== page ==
Zoomable operations on datasets enable revealing of detailed information

Figure 1: Zoomable operations on datasets enable revealing of detailed information [2].

3. Interactive Visual Analysis of German Poetics

Multiple visualization techniques are getting more and more popular in the big data era, as means of analyzing and understanding large datasets. Moreover, the use of interaction can overthrow the static depiction and errors, inevitable with automatic processing. Interaction enables the user to also navigate through data and check how accurate and valid they are, facilitating distant and close reading; a useful feature in analyzing text documents. Such an interaction can be managed through amelioration of the analytic process and the development of a more advanced visual representation and analysis. The project that aims to this scope through text document is called ePoetics and is constructed on a multi-layered interactive visualization method, enabling both depiction of overview and detail, as long as analysis and comparison between different text sources.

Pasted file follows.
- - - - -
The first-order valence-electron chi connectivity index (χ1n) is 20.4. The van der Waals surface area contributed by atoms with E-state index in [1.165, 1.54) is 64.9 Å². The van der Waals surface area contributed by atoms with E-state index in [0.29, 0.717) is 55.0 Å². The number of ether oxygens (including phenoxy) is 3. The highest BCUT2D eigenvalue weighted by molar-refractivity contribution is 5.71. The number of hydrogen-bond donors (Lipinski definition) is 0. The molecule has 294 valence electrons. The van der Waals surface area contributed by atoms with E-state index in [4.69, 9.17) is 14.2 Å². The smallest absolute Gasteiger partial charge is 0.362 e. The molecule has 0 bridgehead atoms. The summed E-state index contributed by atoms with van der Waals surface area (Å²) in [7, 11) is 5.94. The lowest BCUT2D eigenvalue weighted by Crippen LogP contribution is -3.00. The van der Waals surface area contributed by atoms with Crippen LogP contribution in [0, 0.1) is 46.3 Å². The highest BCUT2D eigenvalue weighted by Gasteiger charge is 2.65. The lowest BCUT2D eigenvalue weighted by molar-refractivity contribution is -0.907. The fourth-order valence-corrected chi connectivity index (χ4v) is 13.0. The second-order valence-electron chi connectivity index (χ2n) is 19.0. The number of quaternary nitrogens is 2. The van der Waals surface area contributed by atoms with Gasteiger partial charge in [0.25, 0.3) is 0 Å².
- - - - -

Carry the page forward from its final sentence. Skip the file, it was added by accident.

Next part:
Figure 2: Multi-layered data depiction: The deeper the user goes, the more information is revealed

Figure 2: Multi-layered data depiction: The deeper the user goes, the more information is revealed [3]